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Supervisors want to save Napa's historic post office

Supervisors want to save Napa's historic post office

From the Series: Downtown Napa Post Office Recovery Timeline series
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Napa Heart Bombs for p.o.

Valentines known as heart bombs were attached in February to the chain link fence around the earthquake-damaged downtown Napa post office. The U.S. Postal Service announced plans in July for its demolition but later changed course, proposing to sell the building instead.

Napa County Supervisors are opposing the proposed demolition of earthquake-damaged post office building in downtown Napa.

The Board of Supervisors on Tuesday by unanimous vote said it wants the building to be preserved. Chairman Diane Dillon added this doesn’t mean the building must continue to be used as a post office.

The United States Postal Service says it would take more than $8 million to repair and retrofit the historic building. Demolishing the structure at 1351 Second St. would cost $500,000. The 1933 Art Deco-style building was red-tagged following the Aug. 24 South Napa earthquake.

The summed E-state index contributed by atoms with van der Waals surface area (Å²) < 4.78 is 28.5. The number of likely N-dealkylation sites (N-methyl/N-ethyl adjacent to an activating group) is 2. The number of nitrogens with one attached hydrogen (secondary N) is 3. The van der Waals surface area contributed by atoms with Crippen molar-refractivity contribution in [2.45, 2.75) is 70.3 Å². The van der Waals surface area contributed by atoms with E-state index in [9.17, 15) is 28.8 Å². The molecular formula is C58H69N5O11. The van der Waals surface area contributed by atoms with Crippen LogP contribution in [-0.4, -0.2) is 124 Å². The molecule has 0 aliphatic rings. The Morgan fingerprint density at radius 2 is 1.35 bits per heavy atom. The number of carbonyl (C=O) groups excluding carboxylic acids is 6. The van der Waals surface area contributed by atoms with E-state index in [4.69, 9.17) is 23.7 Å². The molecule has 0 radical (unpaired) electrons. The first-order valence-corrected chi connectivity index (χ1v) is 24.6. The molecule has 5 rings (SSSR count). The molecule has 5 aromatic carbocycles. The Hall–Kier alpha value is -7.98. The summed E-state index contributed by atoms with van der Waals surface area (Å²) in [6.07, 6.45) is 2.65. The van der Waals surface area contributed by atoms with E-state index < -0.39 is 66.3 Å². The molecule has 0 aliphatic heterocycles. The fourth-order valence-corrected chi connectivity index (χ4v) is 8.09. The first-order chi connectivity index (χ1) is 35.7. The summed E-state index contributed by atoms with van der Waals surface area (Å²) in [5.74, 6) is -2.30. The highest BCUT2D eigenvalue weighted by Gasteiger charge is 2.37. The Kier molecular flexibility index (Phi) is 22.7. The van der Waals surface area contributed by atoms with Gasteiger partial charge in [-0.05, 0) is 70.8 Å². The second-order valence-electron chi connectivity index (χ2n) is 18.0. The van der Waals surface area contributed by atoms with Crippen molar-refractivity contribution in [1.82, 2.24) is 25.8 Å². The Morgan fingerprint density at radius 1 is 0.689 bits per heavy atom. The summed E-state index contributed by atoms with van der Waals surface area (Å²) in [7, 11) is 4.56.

The USPS will be consulting with the State Historic Preservation Officer, since the Franklin Station outlet is on the National Register of Historic Places, officials said.

Last week's announcement that the USPS wants to raze the post office has brought out a chorus of critics who want the structure somehow preserved.

This week, the postal service opened a new downtown post office in rental space at Second and School streets, opposite City Hall. 

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Napa County Reporter

Barry Eberling covers Napa County government, transportation, the environment and general assignments. He has worked for the Napa Valley Register since fall 2014 and previously worked 27 years for the Daily Republic of Fairfield.

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